Impact of metabolic comorbidity on the association between body mass index and health-related quality of life: a Scotland-wide cross-sectional study of 5,608 participantsReportar como inadecuado




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BMC Public Health

, 12:143

Health policies, systems and management in high-income countries

Abstract

BackgroundThe prevalence of obesity is rising in Scotland and globally. Overall, obesity is associated with increased morbidity, mortality and reduced health-related quality of life. Studies suggest that -healthy obesity- obesity without metabolic comorbidity may not be associated with morbidity or mortality. Its impact on health-related quality of life is unknown.

MethodsWe extracted data from the Scottish Health Survey on self-reported health-related quality of life, body mass index BMI, demographic information and comorbidity. SF-12 responses were converted into an overall health utility score. Linear regression analyses were used to explore the association between BMI and health utility, stratified by the presence or absence of metabolic comorbidity diabetes, hypertension, hypercholesterolemia or cardiovascular disease, and adjusted for potential confounders age, sex and deprivation quintile.

ResultsOf the 5,608 individuals, 3,744 66.8% were either overweight or obese and 921 16.4% had metabolic comorbidity. There was an inverted U-shaped relationship whereby health utility was highest among overweight individuals and fell with increasing BMI. There was a significant interaction with metabolic comorbidity p = 0.007. Individuals with metabolic comorbidty had lower utility scores and a steeper decline in utility with increasing BMI morbidly obese, adjusted coefficient: -0.064, 95% CI -0.115 -0.012, p = 0.015 for metabolic comorbidity versus -0.042, 95% CI -0.067 -0.018, p = 0.001 for no metabolic comorbidity.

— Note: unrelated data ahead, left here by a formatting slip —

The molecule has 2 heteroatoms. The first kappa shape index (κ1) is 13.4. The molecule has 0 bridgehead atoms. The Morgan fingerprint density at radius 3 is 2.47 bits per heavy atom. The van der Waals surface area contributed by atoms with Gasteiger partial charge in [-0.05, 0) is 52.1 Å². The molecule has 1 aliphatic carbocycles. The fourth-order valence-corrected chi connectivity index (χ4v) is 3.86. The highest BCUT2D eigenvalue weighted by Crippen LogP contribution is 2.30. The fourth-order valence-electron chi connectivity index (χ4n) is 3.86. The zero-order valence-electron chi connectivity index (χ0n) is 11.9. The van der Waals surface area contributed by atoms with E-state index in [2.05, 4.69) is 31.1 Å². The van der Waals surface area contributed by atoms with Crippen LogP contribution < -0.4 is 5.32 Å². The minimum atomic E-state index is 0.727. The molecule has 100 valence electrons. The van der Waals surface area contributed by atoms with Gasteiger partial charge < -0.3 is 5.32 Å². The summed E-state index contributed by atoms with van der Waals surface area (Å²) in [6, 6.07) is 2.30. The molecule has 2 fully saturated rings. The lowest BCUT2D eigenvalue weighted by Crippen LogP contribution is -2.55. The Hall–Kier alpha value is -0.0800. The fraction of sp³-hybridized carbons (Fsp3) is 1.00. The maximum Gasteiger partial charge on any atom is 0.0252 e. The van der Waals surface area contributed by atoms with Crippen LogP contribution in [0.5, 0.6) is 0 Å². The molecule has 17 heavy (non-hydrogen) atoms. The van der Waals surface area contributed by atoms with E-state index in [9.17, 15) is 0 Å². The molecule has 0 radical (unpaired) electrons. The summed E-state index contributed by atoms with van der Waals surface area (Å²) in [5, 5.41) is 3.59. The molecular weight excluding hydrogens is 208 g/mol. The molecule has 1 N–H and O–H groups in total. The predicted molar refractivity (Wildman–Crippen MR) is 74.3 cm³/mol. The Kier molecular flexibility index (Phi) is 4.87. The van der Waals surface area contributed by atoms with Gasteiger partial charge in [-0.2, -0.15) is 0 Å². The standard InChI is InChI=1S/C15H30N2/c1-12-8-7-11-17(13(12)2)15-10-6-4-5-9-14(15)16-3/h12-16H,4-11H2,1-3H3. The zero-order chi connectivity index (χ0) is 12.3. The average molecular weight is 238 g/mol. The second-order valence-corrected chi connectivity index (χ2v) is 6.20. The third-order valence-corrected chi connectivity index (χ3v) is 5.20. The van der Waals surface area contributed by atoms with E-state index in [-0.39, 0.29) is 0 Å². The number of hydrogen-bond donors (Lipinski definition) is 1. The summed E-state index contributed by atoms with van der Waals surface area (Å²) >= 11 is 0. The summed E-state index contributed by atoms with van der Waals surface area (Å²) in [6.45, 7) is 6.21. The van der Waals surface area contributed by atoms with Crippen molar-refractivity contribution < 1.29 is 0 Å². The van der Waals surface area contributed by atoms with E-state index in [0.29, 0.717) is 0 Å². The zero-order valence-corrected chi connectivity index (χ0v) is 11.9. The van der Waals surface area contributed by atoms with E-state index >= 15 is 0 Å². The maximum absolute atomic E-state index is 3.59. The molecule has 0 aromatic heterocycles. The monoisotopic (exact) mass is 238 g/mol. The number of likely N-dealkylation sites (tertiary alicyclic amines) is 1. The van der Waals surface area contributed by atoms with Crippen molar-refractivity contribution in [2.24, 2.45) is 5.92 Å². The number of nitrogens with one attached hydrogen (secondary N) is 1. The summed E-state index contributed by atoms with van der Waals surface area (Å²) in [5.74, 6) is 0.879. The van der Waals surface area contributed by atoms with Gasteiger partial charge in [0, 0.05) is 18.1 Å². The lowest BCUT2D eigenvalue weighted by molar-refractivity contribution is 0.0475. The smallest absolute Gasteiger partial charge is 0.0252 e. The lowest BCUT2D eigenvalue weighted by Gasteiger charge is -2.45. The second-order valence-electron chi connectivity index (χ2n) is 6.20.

ConclusionsThe adverse impact of obesity on health-related quality of life is greater among individuals with metabolic comorbidity. However, increased BMI is associated with reduced health-related quality of life even in the absence of metabolic comorbidity, casting doubt on the notion of -healthy obesity-.

KeywordsBody mass index Health-related quality of life Obesity Overweight SF-12 Utility AbbreviationsBMIbody mass index

CIconfidence interval

Nnumber.

Electronic supplementary materialThe online version of this article doi:10.1186-1471-2458-12-143 contains supplementary material, which is available to authorized users.

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Autor: Zia Ul-Haq - Daniel F Mackay - Elisabeth Fenwick - Jill P Pell

Fuente: https://link.springer.com/



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